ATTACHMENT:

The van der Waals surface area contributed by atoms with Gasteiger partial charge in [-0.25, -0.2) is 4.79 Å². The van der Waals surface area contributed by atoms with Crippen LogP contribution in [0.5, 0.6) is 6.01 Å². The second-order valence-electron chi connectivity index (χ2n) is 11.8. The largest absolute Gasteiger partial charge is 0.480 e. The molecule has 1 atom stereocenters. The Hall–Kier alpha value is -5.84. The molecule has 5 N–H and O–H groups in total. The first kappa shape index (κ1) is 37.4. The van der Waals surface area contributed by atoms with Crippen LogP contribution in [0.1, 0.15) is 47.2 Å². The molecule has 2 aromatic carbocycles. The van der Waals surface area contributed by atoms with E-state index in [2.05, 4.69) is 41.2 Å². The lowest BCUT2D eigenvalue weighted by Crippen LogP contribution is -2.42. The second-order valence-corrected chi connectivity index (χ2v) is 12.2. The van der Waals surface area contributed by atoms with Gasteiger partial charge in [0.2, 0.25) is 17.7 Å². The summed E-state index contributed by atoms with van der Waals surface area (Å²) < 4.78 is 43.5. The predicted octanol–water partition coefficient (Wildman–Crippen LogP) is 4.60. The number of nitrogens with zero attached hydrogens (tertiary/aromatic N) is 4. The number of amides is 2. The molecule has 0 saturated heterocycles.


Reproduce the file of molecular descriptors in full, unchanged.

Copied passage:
The van der Waals surface area contributed by atoms with Gasteiger partial charge in [-0.25, -0.2) is 4.79 Å². The van der Waals surface area contributed by atoms with Crippen LogP contribution in [0.5, 0.6) is 6.01 Å². The second-order valence-electron chi connectivity index (χ2n) is 11.8. The largest absolute Gasteiger partial charge is 0.480 e. The molecule has 1 atom stereocenters. The Hall–Kier alpha value is -5.84. The molecule has 5 N–H and O–H groups in total. The first kappa shape index (κ1) is 37.4. The van der Waals surface area contributed by atoms with Crippen LogP contribution in [0.1, 0.15) is 47.2 Å². The molecule has 2 aromatic carbocycles. The van der Waals surface area contributed by atoms with E-state index in [2.05, 4.69) is 41.2 Å². The lowest BCUT2D eigenvalue weighted by Crippen LogP contribution is -2.42. The second-order valence-corrected chi connectivity index (χ2v) is 12.2. The van der Waals surface area contributed by atoms with Gasteiger partial charge in [0.2, 0.25) is 17.7 Å². The summed E-state index contributed by atoms with van der Waals surface area (Å²) < 4.78 is 43.5. The predicted octanol–water partition coefficient (Wildman–Crippen LogP) is 4.60. The number of nitrogens with zero attached hydrogens (tertiary/aromatic N) is 4. The number of amides is 2. The molecule has 0 saturated heterocycles.